Here’s New Scientist on reptiles that nourish their young via a placenta:
All live-bearing reptiles have a basic placenta, but unlike its mammalian counterpart the embryo doesn’t get much food that way. It can’t: although it nestles up against the oviduct wall, the embryo remains inside a remnant of eggshell that acts as a barrier. Instead, it is nourished by a large yolk.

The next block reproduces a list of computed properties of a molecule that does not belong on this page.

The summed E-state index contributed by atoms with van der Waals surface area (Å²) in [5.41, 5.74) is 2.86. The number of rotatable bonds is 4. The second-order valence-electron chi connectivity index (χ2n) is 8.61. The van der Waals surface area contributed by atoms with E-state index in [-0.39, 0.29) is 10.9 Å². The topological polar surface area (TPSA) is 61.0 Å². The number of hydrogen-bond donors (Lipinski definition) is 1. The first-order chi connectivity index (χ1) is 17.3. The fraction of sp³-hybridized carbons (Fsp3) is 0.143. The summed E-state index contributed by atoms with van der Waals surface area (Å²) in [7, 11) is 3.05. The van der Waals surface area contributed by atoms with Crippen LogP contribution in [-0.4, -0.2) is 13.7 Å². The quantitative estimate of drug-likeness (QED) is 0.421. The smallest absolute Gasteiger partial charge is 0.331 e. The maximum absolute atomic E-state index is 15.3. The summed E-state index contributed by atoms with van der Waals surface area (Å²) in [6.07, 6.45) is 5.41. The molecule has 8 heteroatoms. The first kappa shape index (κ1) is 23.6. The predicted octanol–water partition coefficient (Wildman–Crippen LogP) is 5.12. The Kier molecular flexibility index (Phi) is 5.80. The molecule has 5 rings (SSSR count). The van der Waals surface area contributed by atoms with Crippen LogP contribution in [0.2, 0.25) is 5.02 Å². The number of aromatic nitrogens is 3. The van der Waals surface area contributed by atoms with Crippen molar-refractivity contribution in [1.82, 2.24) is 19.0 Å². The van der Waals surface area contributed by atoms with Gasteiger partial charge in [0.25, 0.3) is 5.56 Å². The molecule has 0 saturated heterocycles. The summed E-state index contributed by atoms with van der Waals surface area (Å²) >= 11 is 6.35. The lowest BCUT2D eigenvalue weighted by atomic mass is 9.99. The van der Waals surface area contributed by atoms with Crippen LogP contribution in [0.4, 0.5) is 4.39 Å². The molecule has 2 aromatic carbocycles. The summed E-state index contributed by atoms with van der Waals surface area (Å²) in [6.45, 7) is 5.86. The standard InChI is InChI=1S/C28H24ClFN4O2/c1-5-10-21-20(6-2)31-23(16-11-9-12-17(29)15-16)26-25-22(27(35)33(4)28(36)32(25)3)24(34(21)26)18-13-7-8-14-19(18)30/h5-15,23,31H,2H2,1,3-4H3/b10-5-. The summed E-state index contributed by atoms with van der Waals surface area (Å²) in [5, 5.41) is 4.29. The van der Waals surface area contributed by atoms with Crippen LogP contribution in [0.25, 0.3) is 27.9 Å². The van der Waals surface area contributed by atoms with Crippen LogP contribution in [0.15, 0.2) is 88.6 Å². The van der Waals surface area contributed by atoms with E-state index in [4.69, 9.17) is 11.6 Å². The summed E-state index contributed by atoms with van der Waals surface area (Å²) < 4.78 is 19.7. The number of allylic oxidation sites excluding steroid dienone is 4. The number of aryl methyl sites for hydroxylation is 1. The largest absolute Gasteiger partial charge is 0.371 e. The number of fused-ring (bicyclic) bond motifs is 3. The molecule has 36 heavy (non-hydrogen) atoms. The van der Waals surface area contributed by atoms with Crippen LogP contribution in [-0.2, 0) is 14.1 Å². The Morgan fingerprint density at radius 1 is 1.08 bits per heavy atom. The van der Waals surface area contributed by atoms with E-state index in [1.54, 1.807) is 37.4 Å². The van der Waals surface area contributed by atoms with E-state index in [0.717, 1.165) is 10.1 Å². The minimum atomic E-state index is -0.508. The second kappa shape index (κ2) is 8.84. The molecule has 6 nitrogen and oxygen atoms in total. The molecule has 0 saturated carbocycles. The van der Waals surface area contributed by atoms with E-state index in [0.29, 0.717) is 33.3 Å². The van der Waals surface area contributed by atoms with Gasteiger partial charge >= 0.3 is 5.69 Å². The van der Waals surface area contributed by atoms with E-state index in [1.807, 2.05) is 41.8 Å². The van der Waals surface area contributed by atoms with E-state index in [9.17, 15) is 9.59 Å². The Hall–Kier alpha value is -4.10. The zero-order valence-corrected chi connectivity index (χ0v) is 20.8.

A very few reptiles, including T. ivensii, break this rule. Their eggs are small, with little yolk, so they must get lots of food from their mothers via the placenta. But only T. ivensii allows the embryo to implant itself in the oviduct wall. “It’s unprecedented,” Blackburn says.
Not sure if that qualifies as a placenta, but it sure raises some questions.